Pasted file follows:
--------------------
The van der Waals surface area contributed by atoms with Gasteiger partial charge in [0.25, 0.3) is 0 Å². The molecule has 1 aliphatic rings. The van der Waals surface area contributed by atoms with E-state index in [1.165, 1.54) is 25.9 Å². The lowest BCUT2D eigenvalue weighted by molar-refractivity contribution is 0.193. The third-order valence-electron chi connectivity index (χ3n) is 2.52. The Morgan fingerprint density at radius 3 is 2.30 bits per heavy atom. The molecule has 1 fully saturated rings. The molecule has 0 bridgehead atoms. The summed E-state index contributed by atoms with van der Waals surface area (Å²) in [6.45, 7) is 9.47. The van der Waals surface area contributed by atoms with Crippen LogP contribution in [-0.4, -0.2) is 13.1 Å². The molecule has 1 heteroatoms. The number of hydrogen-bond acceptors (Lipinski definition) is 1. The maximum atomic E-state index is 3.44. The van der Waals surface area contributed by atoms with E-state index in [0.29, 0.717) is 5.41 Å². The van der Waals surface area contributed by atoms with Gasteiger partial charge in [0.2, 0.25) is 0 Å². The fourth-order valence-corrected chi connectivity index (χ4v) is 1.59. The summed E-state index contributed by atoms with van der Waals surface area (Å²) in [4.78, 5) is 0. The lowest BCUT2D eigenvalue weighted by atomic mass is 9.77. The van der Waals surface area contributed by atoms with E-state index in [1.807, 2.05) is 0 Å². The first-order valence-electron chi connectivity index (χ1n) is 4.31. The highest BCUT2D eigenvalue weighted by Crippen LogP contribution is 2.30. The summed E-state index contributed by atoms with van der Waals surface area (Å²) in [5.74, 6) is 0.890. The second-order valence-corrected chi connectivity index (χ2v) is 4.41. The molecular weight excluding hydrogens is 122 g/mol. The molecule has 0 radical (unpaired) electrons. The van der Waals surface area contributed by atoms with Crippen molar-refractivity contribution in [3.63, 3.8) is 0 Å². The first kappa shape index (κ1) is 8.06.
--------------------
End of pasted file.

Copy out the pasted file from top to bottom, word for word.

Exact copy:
The van der Waals surface area contributed by atoms with Gasteiger partial charge in [0.25, 0.3) is 0 Å². The molecule has 1 aliphatic rings. The van der Waals surface area contributed by atoms with E-state index in [1.165, 1.54) is 25.9 Å². The lowest BCUT2D eigenvalue weighted by molar-refractivity contribution is 0.193. The third-order valence-electron chi connectivity index (χ3n) is 2.52. The Morgan fingerprint density at radius 3 is 2.30 bits per heavy atom. The molecule has 1 fully saturated rings. The molecule has 0 bridgehead atoms. The summed E-state index contributed by atoms with van der Waals surface area (Å²) in [6.45, 7) is 9.47. The van der Waals surface area contributed by atoms with Crippen LogP contribution in [-0.4, -0.2) is 13.1 Å². The molecule has 1 heteroatoms. The number of hydrogen-bond acceptors (Lipinski definition) is 1. The maximum atomic E-state index is 3.44. The van der Waals surface area contributed by atoms with E-state index in [0.29, 0.717) is 5.41 Å². The van der Waals surface area contributed by atoms with Gasteiger partial charge in [0.2, 0.25) is 0 Å². The fourth-order valence-corrected chi connectivity index (χ4v) is 1.59. The summed E-state index contributed by atoms with van der Waals surface area (Å²) in [4.78, 5) is 0. The lowest BCUT2D eigenvalue weighted by atomic mass is 9.77. The van der Waals surface area contributed by atoms with E-state index in [1.807, 2.05) is 0 Å². The first-order valence-electron chi connectivity index (χ1n) is 4.31. The highest BCUT2D eigenvalue weighted by Crippen LogP contribution is 2.30. The summed E-state index contributed by atoms with van der Waals surface area (Å²) in [5.74, 6) is 0.890. The second-order valence-corrected chi connectivity index (χ2v) is 4.41. The molecular weight excluding hydrogens is 122 g/mol. The molecule has 0 radical (unpaired) electrons. The van der Waals surface area contributed by atoms with Crippen molar-refractivity contribution in [3.63, 3.8) is 0 Å². The first kappa shape index (κ1) is 8.06.